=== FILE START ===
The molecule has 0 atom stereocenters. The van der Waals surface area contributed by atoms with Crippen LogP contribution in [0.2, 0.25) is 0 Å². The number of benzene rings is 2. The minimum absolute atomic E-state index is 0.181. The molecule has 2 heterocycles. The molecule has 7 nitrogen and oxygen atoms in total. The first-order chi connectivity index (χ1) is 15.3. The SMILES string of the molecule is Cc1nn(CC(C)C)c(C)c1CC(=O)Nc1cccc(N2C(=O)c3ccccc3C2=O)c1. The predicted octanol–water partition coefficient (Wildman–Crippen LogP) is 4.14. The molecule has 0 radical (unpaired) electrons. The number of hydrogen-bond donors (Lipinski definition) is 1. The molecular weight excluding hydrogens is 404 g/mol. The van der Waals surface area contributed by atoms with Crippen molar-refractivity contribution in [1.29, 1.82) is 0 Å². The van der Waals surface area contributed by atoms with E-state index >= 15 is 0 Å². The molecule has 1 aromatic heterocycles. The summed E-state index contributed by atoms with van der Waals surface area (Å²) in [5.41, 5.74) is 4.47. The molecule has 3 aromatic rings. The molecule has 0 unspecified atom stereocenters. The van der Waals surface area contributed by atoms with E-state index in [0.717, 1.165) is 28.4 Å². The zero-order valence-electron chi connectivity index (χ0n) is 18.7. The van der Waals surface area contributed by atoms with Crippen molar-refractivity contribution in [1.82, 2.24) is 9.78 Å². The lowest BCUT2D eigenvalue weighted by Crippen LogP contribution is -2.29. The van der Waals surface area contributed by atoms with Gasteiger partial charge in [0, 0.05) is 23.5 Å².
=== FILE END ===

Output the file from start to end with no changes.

The molecule has 0 atom stereocenters. The van der Waals surface area contributed by atoms with Crippen LogP contribution in [0.2, 0.25) is 0 Å². The number of benzene rings is 2. The minimum absolute atomic E-state index is 0.181. The molecule has 2 heterocycles. The molecule has 7 nitrogen and oxygen atoms in total. The first-order chi connectivity index (χ1) is 15.3. The SMILES string of the molecule is Cc1nn(CC(C)C)c(C)c1CC(=O)Nc1cccc(N2C(=O)c3ccccc3C2=O)c1. The predicted octanol–water partition coefficient (Wildman–Crippen LogP) is 4.14. The molecule has 0 radical (unpaired) electrons. The number of hydrogen-bond donors (Lipinski definition) is 1. The molecular weight excluding hydrogens is 404 g/mol. The van der Waals surface area contributed by atoms with Crippen molar-refractivity contribution in [1.29, 1.82) is 0 Å². The van der Waals surface area contributed by atoms with E-state index >= 15 is 0 Å². The molecule has 1 aromatic heterocycles. The summed E-state index contributed by atoms with van der Waals surface area (Å²) in [5.41, 5.74) is 4.47. The molecule has 3 aromatic rings. The molecule has 0 unspecified atom stereocenters. The van der Waals surface area contributed by atoms with E-state index in [0.717, 1.165) is 28.4 Å². The zero-order valence-electron chi connectivity index (χ0n) is 18.7. The van der Waals surface area contributed by atoms with Crippen molar-refractivity contribution in [1.82, 2.24) is 9.78 Å². The lowest BCUT2D eigenvalue weighted by Crippen LogP contribution is -2.29. The van der Waals surface area contributed by atoms with Gasteiger partial charge in [0, 0.05) is 23.5 Å².